The three main tablet devices have security failings that could deter their use in an enterprise environment.
The research by Context Information Security found that there were significant differences in security levels between the Galaxy tablet, the Apple iPad and BlackBerry PlayBook.
Context investigated a number of security controls to determine whether they are suitable for enterprise use, these included data protection, software integrity and updates, access control, security configuration profiles and connectivity, along with backup and synchronisation.
It found that the Samsung Galaxy Tab had serious weaknesses that make it difficult to recommend for use in the enterprise, while the iPad and Blackberry PlayBook both have security problems including desktop software that does not encrypt backups by default.
Context found that the PlayBook was the only device found to have a workable solution to enable bring your own device (BYOD) and providing good separation between personal and work data.
Jonathan Roach, principal consultant at Context and author of the report said: “The device format is perfect for social networking and creating and sharing documents, presentations and other content on-the-fly, but the same characteristics also present tough security challenges for organisations.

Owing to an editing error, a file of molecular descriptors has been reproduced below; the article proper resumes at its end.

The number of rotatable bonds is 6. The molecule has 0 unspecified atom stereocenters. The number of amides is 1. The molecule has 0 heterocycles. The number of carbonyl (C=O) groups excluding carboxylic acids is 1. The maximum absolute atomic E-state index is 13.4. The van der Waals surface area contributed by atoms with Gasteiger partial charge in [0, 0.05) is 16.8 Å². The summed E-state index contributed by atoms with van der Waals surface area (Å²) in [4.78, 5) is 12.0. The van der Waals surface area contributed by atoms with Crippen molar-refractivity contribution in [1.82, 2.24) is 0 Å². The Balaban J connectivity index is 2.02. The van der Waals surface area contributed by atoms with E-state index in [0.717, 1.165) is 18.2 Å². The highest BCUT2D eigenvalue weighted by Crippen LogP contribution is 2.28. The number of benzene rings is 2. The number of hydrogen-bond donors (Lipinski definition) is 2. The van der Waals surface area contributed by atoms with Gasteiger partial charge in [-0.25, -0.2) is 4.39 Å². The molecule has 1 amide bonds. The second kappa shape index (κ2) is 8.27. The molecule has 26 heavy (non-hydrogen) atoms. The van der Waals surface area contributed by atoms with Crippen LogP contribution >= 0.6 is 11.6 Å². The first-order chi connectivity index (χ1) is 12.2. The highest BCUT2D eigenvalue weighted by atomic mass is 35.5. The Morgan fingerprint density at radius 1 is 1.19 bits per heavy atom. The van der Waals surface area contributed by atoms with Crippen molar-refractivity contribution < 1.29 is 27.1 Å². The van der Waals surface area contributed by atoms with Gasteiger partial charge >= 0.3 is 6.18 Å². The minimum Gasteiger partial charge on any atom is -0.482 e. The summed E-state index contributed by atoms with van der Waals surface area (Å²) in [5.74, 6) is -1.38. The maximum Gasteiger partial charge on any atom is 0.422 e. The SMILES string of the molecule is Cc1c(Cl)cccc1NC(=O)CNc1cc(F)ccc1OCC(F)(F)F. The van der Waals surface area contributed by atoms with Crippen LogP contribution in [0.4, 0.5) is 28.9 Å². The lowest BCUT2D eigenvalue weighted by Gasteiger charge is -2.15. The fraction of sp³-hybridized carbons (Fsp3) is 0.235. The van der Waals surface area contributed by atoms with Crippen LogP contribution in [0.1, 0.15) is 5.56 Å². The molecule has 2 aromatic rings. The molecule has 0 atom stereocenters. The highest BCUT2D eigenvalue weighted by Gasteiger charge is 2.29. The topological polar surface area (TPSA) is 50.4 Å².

“Our research suggests that most tablet manufacturers still have a way to go before their products can deliver the high levels of security required for use in most corporate enterprises.”
The research further found that the three selected tablets have reasonably good support for Exchange ActiveSync, which means that the core security configurations can be managed from a central Exchange server, yet there are significant differences in security levels between the Galaxy tablet and the iPad and PlayBook.
Regarding the iPad, it was found to have robust data protection and damage limitation facilities, yet the default behaviour for iTunes backups is to store the files in clear text; the same approach adopted for the BlackBerry.
Also the Samsung Tablet does not ship with a locked bootloader, and Context said that the disk encryption provides weaker support, which is more intrusive to use. Even when encryption is enabled on the Galaxy, it allows badly-written apps to store sensitive information on the unencrypted SD card.
Overall, Context found that the Blackberry is far more advanced in its level of readiness for BYOD than either of the other two tablets. Its Balance architecture in combination with the Bridge application, provide excellent logical and data separation between work and personal modes.